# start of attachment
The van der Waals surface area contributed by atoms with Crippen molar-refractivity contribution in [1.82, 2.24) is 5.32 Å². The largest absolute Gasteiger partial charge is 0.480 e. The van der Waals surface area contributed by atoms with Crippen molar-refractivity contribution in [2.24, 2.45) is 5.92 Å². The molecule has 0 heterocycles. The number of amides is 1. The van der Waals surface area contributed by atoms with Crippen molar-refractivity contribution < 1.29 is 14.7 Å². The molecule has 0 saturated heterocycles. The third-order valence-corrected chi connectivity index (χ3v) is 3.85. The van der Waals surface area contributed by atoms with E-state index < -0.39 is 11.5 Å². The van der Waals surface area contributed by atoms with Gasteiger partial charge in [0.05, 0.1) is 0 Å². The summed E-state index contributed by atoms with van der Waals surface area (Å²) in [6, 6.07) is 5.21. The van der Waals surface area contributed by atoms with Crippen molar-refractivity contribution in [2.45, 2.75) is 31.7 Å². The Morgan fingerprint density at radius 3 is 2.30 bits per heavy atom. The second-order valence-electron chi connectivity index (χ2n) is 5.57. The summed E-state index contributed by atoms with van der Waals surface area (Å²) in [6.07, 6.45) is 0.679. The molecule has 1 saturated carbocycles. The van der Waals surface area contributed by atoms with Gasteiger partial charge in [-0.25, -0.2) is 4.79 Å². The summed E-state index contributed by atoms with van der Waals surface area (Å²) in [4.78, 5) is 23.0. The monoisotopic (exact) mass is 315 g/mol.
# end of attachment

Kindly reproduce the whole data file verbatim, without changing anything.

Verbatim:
The van der Waals surface area contributed by atoms with Crippen molar-refractivity contribution in [1.82, 2.24) is 5.32 Å². The largest absolute Gasteiger partial charge is 0.480 e. The van der Waals surface area contributed by atoms with Crippen molar-refractivity contribution in [2.24, 2.45) is 5.92 Å². The molecule has 0 heterocycles. The number of amides is 1. The van der Waals surface area contributed by atoms with Crippen molar-refractivity contribution < 1.29 is 14.7 Å². The molecule has 0 saturated heterocycles. The third-order valence-corrected chi connectivity index (χ3v) is 3.85. The van der Waals surface area contributed by atoms with E-state index < -0.39 is 11.5 Å². The van der Waals surface area contributed by atoms with Gasteiger partial charge in [0.05, 0.1) is 0 Å². The summed E-state index contributed by atoms with van der Waals surface area (Å²) in [6, 6.07) is 5.21. The van der Waals surface area contributed by atoms with Crippen molar-refractivity contribution in [2.45, 2.75) is 31.7 Å². The Morgan fingerprint density at radius 3 is 2.30 bits per heavy atom. The second-order valence-electron chi connectivity index (χ2n) is 5.57. The summed E-state index contributed by atoms with van der Waals surface area (Å²) in [6.07, 6.45) is 0.679. The molecule has 1 saturated carbocycles. The van der Waals surface area contributed by atoms with Gasteiger partial charge in [-0.25, -0.2) is 4.79 Å². The summed E-state index contributed by atoms with van der Waals surface area (Å²) in [4.78, 5) is 23.0. The monoisotopic (exact) mass is 315 g/mol.